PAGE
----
Here is the listener's question (7:24):

Hey ladies! I so look forward to tuning in each week to listen in on your conversations, thank you for all the work you both do to educate us!

I guess I’m a long-time listener, first-time caller.

Here's my question, how important is it to eat breakfast?

I am usually up and out of bed by 7 am, coffee in hand by 7:15, but I don’t get hungry until 11 am. 

Then I am a grazer until about 3 pm, dinner is around 7 pm and I am in bed by 8:30 pm, asleep about an hour later.

Sarah, I do take your sleep advice very seriously and I have made sleep my top priority.

I would really like to drop about 15 lbs and I am willing to make a shift in when I eat if that would help.

Am I missing out on important health benefits by skipping breakfast?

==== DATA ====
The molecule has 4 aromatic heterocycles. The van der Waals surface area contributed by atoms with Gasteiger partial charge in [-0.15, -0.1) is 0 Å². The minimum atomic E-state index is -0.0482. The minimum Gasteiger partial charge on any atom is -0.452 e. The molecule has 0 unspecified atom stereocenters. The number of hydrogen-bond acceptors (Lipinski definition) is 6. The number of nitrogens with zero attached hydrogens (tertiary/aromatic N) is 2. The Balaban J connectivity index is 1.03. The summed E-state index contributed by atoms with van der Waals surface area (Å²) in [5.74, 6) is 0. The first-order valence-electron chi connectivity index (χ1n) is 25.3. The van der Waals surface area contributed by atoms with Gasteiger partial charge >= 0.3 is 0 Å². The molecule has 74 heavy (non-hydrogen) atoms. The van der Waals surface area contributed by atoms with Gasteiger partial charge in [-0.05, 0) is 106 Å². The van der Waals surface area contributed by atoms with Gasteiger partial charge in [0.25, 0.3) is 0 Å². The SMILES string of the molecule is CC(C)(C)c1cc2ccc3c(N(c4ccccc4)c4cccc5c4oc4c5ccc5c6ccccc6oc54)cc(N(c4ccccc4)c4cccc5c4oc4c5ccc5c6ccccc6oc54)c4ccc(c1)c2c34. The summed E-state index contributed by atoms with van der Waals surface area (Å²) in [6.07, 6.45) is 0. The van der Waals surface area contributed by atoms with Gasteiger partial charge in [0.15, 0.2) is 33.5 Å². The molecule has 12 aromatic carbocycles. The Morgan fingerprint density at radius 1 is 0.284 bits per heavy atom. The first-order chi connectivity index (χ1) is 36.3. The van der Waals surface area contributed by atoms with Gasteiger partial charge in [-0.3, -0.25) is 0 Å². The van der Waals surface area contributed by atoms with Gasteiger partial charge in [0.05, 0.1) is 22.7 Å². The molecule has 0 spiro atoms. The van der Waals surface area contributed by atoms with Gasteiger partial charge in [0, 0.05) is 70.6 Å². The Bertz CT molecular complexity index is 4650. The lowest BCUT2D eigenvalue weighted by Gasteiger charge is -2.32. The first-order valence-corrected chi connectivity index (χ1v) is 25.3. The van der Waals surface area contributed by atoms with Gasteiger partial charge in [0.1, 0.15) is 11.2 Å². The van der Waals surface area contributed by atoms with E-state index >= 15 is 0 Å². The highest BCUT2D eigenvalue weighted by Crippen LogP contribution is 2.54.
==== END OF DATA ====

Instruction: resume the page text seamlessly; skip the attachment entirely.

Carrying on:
The short answer is yes, it appears as though breakfast is a really important metabolic control.

This relates to both the hormones that are required to supply our body with energy in the morning and also some hormonal programming that is impacted through the day.

There have been a variety of research done over the last 10-15 years on skipping breakfast.

A lot of this research showed correlative results, not causation.

In the last five years, there have been some really well-designed crossover trials.

Sarah explained this study design in greater detail.

 

The Research

There have been some studies that are starting to show that regularly skipping breakfast does negatively impact metabolism. (10:55)

This is in the context of an increased risk of metabolic syndrome.

As we look at the data, what is really interesting is that regardless of the group of people you select, there are measurable problems with skipping breakfast.